Energy Minister Josh Frydenberg has torpedoed a list of demands from Victoria that could have secured the state’s support for the Turnbull government’s energy policy.
State and territory energy ministers will meet with Mr Frydenberg in Sydney on Friday to discuss the design of the National Energy Guarantee.
Labor-held states have a lot of unanswered questions, while coalition states are urging them to get on board quick.
Victoria’s Energy Minister Lily D’Ambrosio has called for emissions reduction targets to be set every three instead of five years and for them to be set by regulations.
“Every time a future federal government may wish to change the emissions level, if they have to run the gauntlet of the federal Senate, that is no certainty at all,” she told reporters in Melbourne on Wednesday.
The state also wants a transparent register to ensure the guarantee works in the best interests of consumers.
But while Mr Frydenberg said on Wednesday he was happy to keep talking to Victoria about the “11th hour demands”, he knocked each of them on the head.
The government isn’t going down a path of regulation over legislation for the renewable target, he said, pointing out Victoria had done the same with its renewable targets to provide investment certainty and commitment.
As for a registry, he said the Energy Security Board was already making public all information not considered commercially in confidence.
Earlier federal Labor leader Bill Shorten said he hadn’t given up hope an agreement could be struck.
“I think what we need to see is a fair dinkum negotiation on Friday. What I don’t want to hear is that Mr Turnbull says one thing to the states on Friday and another thing to his party room next Tuesday,” Mr Shorten said.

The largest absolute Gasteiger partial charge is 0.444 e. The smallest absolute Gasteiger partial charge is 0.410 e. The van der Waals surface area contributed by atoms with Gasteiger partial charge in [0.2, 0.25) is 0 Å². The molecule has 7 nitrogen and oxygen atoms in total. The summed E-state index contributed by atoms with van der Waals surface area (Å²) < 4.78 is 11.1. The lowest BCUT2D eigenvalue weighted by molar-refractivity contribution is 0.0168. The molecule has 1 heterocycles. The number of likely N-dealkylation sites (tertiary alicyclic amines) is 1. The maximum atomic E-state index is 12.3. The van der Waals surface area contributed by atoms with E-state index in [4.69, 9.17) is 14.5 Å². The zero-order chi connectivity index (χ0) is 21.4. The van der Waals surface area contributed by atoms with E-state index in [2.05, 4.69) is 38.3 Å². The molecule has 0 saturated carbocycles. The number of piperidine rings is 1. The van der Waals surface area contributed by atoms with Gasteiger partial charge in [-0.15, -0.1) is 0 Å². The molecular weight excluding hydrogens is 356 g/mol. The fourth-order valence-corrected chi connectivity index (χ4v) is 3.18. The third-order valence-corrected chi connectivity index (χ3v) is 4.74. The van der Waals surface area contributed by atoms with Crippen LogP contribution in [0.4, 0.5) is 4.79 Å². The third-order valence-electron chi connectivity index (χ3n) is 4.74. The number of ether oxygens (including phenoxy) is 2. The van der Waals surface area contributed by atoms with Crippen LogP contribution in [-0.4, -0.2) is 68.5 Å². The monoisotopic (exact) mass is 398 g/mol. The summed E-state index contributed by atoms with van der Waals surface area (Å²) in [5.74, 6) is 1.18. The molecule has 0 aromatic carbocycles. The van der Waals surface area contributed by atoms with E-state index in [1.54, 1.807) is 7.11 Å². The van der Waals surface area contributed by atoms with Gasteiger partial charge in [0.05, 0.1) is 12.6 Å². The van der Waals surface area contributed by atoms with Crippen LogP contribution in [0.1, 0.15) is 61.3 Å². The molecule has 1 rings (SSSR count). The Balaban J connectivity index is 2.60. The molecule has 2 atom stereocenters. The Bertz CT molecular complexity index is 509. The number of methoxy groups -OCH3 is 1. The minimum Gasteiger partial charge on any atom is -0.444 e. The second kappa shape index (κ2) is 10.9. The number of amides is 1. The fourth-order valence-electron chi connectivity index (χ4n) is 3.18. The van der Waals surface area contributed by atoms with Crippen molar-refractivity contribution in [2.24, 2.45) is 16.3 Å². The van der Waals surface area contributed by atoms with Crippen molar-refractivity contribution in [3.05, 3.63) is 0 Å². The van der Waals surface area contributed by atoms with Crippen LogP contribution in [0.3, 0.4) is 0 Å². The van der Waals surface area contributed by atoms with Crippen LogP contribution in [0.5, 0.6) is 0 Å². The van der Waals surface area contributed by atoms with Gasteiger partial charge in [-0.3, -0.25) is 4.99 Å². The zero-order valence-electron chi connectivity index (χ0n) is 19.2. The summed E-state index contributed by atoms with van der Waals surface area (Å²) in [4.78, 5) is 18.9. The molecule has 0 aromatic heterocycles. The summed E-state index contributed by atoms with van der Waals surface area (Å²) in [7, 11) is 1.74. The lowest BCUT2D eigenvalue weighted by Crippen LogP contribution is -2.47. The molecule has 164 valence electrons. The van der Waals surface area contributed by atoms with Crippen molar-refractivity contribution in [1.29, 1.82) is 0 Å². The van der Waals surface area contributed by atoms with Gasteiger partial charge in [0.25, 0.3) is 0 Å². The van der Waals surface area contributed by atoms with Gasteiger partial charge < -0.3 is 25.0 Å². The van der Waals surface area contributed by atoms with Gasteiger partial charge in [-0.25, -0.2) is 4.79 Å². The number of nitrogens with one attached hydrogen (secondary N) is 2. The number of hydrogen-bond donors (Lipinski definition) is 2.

“I’m worried that Mr Turnbull doesn’t control his own party, cannot convince people there that lower energy prices from more renewable energy is the way to go.”
Mr Turnbull has assured coalition colleagues of his support for the underwriting of new dispatchable power generation.
“That’s a very good suggestion and I have no doubt that we will adopt that,” he told reporters in Alice Springs.
“It will need to be a lot of design in it.”
That policy, like the energy guarantee, would be technology agnostic, not favouring either renewables or fossil fuels.
Critics of the NEG in coalition ranks have stressed such a commitment is crucial, seeing it as a potential means of supporting new coal-fired power stations.
Liberal backbencher Craig Kelly, who has been outspoken in seeking changes, wouldn’t comment when asked if he’d cross the floor against the policy.
The ACT and Queensland have concerns about the lack of emissions reduction ambition needed to drive investment in renewables.
The Tasmanian and South Australian Liberal governments support the energy guarantee, warning delays will mean high power prices while NSW agrees it would give stability to the energy industry.